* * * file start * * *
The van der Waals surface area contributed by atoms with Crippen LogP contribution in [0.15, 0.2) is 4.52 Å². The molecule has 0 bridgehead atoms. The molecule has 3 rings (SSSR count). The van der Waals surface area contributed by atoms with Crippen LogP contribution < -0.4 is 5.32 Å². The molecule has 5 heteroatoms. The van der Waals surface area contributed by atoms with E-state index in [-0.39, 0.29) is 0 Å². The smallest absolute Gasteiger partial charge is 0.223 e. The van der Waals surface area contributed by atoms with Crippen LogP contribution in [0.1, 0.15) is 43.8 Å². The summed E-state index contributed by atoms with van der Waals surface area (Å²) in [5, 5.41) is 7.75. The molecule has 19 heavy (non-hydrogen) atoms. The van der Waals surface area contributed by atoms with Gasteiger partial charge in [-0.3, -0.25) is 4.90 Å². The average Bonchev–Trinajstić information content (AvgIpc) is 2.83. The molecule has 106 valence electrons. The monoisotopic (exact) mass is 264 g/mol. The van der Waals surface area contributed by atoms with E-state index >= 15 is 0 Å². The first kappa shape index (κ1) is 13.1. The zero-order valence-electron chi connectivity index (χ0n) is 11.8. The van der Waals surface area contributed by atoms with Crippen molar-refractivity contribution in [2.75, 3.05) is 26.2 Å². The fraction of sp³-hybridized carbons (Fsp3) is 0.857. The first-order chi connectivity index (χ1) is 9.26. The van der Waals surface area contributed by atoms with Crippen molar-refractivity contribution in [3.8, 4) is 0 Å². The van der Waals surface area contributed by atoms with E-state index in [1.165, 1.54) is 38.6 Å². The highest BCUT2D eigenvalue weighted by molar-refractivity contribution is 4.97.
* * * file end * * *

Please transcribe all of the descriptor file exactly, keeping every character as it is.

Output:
The van der Waals surface area contributed by atoms with Crippen LogP contribution in [0.15, 0.2) is 4.52 Å². The molecule has 0 bridgehead atoms. The molecule has 3 rings (SSSR count). The van der Waals surface area contributed by atoms with Crippen LogP contribution < -0.4 is 5.32 Å². The molecule has 5 heteroatoms. The van der Waals surface area contributed by atoms with E-state index in [-0.39, 0.29) is 0 Å². The smallest absolute Gasteiger partial charge is 0.223 e. The van der Waals surface area contributed by atoms with Crippen LogP contribution in [0.1, 0.15) is 43.8 Å². The summed E-state index contributed by atoms with van der Waals surface area (Å²) in [5, 5.41) is 7.75. The molecule has 19 heavy (non-hydrogen) atoms. The van der Waals surface area contributed by atoms with Gasteiger partial charge in [-0.3, -0.25) is 4.90 Å². The average Bonchev–Trinajstić information content (AvgIpc) is 2.83. The molecule has 106 valence electrons. The monoisotopic (exact) mass is 264 g/mol. The van der Waals surface area contributed by atoms with E-state index >= 15 is 0 Å². The first kappa shape index (κ1) is 13.1. The zero-order valence-electron chi connectivity index (χ0n) is 11.8. The van der Waals surface area contributed by atoms with Crippen molar-refractivity contribution in [2.75, 3.05) is 26.2 Å². The fraction of sp³-hybridized carbons (Fsp3) is 0.857. The first-order chi connectivity index (χ1) is 9.26. The van der Waals surface area contributed by atoms with Crippen molar-refractivity contribution in [3.8, 4) is 0 Å². The van der Waals surface area contributed by atoms with E-state index in [1.165, 1.54) is 38.6 Å². The highest BCUT2D eigenvalue weighted by molar-refractivity contribution is 4.97.